• sitting and rocking on a chair or edge of the bed
  • sitting backwards on a chair, with arms resting on the chair-back
  • leaning forward over the bed
  • sitting on a chair leaning forward
  • lunging with one foot up on a chair or footstool
  • kneeling on hands and knees to help reduce back pain

If you want, your birth partner can massage you, help guide your breathing, and support you while you are in these positions.

What positions can I use for stage 2 of labour?

The second stage is when your cervix is fully dilated. This is when you push during contractions so your baby can move down and out of your vagina.

Maintaining an upright position can open your pelvis and make it more comfortable for you to push. It can also help angle or tilt the pelvis to help your baby come down and lead to a faster birth.

If you are in bed, you can still kneel or go on all fours. You can also try sitting, semi-lying down on the bed, or lying on your side with your top leg bent.

If your baby is positioned facing your back (posterior) or halfway between your back or front (lateral), being on your hands and knees can help, particularly with back pain.

What might stop me from moving or choosing my own positions?

There are a number of reasons why you may not be able to move around when you are in labour, including if you or your baby need to be monitored or you are having an assisted delivery.

  • An epidural usually makes your legs feel heavy and numb so you will need to lie on the bed. However, new mobile, or 'walking', epidurals are now available to allow you to get up and move. You will need to check whether your hospital provides this.
  • An electronic monitor may be placed around your abdomen to check the baby's heart rate and this may restrict your movement. Ask if your birthing facility has a mobile monitor, which will let you move around.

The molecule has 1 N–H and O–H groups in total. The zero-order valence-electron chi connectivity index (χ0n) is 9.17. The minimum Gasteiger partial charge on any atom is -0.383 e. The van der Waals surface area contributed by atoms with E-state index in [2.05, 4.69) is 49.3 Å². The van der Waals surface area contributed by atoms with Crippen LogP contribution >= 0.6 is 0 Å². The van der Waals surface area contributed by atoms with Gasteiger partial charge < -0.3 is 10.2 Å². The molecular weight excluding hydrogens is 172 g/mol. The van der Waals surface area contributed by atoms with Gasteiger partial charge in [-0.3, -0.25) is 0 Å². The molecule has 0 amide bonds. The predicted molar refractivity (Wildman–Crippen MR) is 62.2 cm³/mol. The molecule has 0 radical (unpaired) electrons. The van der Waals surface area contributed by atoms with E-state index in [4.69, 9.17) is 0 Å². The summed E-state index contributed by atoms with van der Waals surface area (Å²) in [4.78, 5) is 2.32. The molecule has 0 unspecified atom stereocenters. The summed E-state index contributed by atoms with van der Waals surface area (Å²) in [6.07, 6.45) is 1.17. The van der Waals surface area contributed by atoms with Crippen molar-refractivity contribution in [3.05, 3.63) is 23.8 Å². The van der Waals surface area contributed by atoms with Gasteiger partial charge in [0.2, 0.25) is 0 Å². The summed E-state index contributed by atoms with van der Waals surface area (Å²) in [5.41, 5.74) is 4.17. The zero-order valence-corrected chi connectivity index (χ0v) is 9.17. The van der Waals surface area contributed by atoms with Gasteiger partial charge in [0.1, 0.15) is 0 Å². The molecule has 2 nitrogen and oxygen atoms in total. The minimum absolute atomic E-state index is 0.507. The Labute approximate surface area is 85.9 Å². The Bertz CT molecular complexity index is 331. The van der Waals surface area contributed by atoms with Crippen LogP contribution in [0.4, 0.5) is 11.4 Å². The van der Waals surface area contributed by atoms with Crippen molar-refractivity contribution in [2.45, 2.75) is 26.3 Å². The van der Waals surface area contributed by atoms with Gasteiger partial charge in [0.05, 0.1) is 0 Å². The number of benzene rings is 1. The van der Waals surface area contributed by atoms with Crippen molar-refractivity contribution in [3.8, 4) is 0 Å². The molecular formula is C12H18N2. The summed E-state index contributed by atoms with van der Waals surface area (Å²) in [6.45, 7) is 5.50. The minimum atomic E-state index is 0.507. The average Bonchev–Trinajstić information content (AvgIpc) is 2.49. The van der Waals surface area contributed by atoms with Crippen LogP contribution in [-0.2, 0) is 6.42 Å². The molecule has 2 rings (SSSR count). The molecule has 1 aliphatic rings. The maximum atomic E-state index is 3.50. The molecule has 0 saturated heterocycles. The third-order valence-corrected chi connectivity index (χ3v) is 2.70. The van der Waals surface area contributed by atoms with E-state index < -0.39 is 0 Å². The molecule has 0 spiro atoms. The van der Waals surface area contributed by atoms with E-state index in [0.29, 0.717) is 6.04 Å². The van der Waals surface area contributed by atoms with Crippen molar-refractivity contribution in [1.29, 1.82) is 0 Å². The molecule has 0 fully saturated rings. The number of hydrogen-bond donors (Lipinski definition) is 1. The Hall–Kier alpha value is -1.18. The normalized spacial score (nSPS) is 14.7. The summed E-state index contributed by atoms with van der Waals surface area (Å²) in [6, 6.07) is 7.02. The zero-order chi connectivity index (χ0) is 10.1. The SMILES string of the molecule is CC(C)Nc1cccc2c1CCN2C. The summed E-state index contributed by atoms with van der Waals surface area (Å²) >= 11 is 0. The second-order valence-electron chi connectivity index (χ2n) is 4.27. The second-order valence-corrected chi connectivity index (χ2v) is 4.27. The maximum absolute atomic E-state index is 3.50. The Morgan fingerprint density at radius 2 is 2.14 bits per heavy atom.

• If forceps or a ventouse (vacuum) is used to help your baby out of your vagina, you will need to lie on your back. You will also need to lie down for a vaginal examination or episiotomy.

How can I practise using positions for labour and birth?

It’s a good idea to practice the positions that you think you might like to use during your labour and birth. You can do this by:

  • Joining an antenatal class.
  • Searching for images and videos on the internet and practising at home.

Sources:

RANZCOG (Provision of routine intrapartum care in the absence of pregnancy complications), Cochrane database (Position in the second stage of labour for women without epidural anaesthesia), Cochrane database (Maternal positions and mobility during first stage labour), Journal of Australian College of Midwives (What are the facilitators, inhibitors, and implications of birth positioning? A review of the literature), RANZCOG (Water immersion during labour and birth)

Learn more here about the development and quality assurance of healthdirect content.

Last reviewed: August 2022